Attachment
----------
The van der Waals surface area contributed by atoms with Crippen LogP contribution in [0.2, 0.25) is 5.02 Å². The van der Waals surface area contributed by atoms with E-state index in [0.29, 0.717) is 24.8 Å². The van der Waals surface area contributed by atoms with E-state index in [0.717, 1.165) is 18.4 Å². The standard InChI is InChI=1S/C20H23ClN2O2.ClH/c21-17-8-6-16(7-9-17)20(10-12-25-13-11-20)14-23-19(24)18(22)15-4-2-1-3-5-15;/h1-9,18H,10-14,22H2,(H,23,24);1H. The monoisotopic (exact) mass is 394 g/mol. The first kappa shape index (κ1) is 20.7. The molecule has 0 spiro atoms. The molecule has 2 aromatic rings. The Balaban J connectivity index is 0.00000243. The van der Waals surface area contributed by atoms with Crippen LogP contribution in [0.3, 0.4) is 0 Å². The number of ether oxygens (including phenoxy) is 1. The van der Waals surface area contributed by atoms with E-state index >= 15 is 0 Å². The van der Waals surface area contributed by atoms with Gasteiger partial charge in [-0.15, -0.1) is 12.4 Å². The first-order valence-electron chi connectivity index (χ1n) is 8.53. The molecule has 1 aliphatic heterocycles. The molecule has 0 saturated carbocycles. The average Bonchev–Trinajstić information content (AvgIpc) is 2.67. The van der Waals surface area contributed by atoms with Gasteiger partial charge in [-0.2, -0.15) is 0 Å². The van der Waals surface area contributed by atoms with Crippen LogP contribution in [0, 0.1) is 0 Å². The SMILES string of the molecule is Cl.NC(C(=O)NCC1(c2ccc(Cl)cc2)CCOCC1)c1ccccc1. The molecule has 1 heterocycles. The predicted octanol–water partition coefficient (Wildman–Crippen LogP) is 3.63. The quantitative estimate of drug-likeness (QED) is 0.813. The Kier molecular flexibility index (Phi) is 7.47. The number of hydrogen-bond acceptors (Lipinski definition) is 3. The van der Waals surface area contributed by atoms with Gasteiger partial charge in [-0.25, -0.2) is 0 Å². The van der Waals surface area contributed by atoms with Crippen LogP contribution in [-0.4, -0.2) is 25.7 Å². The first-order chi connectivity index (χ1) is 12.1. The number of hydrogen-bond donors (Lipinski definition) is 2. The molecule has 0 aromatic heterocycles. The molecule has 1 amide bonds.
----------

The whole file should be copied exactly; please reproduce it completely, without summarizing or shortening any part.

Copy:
The van der Waals surface area contributed by atoms with Crippen LogP contribution in [0.2, 0.25) is 5.02 Å². The van der Waals surface area contributed by atoms with E-state index in [0.29, 0.717) is 24.8 Å². The van der Waals surface area contributed by atoms with E-state index in [0.717, 1.165) is 18.4 Å². The standard InChI is InChI=1S/C20H23ClN2O2.ClH/c21-17-8-6-16(7-9-17)20(10-12-25-13-11-20)14-23-19(24)18(22)15-4-2-1-3-5-15;/h1-9,18H,10-14,22H2,(H,23,24);1H. The monoisotopic (exact) mass is 394 g/mol. The first kappa shape index (κ1) is 20.7. The molecule has 0 spiro atoms. The molecule has 2 aromatic rings. The Balaban J connectivity index is 0.00000243. The van der Waals surface area contributed by atoms with Crippen LogP contribution in [0.3, 0.4) is 0 Å². The number of ether oxygens (including phenoxy) is 1. The van der Waals surface area contributed by atoms with E-state index >= 15 is 0 Å². The van der Waals surface area contributed by atoms with Gasteiger partial charge in [-0.15, -0.1) is 12.4 Å². The first-order valence-electron chi connectivity index (χ1n) is 8.53. The molecule has 1 aliphatic heterocycles. The molecule has 0 saturated carbocycles. The average Bonchev–Trinajstić information content (AvgIpc) is 2.67. The van der Waals surface area contributed by atoms with Gasteiger partial charge in [-0.2, -0.15) is 0 Å². The van der Waals surface area contributed by atoms with Crippen LogP contribution in [0, 0.1) is 0 Å². The SMILES string of the molecule is Cl.NC(C(=O)NCC1(c2ccc(Cl)cc2)CCOCC1)c1ccccc1. The molecule has 1 heterocycles. The predicted octanol–water partition coefficient (Wildman–Crippen LogP) is 3.63. The quantitative estimate of drug-likeness (QED) is 0.813. The Kier molecular flexibility index (Phi) is 7.47. The number of hydrogen-bond acceptors (Lipinski definition) is 3. The van der Waals surface area contributed by atoms with Gasteiger partial charge in [-0.25, -0.2) is 0 Å². The van der Waals surface area contributed by atoms with Crippen LogP contribution in [-0.4, -0.2) is 25.7 Å². The first-order chi connectivity index (χ1) is 12.1. The number of hydrogen-bond donors (Lipinski definition) is 2. The molecule has 0 aromatic heterocycles. The molecule has 1 amide bonds.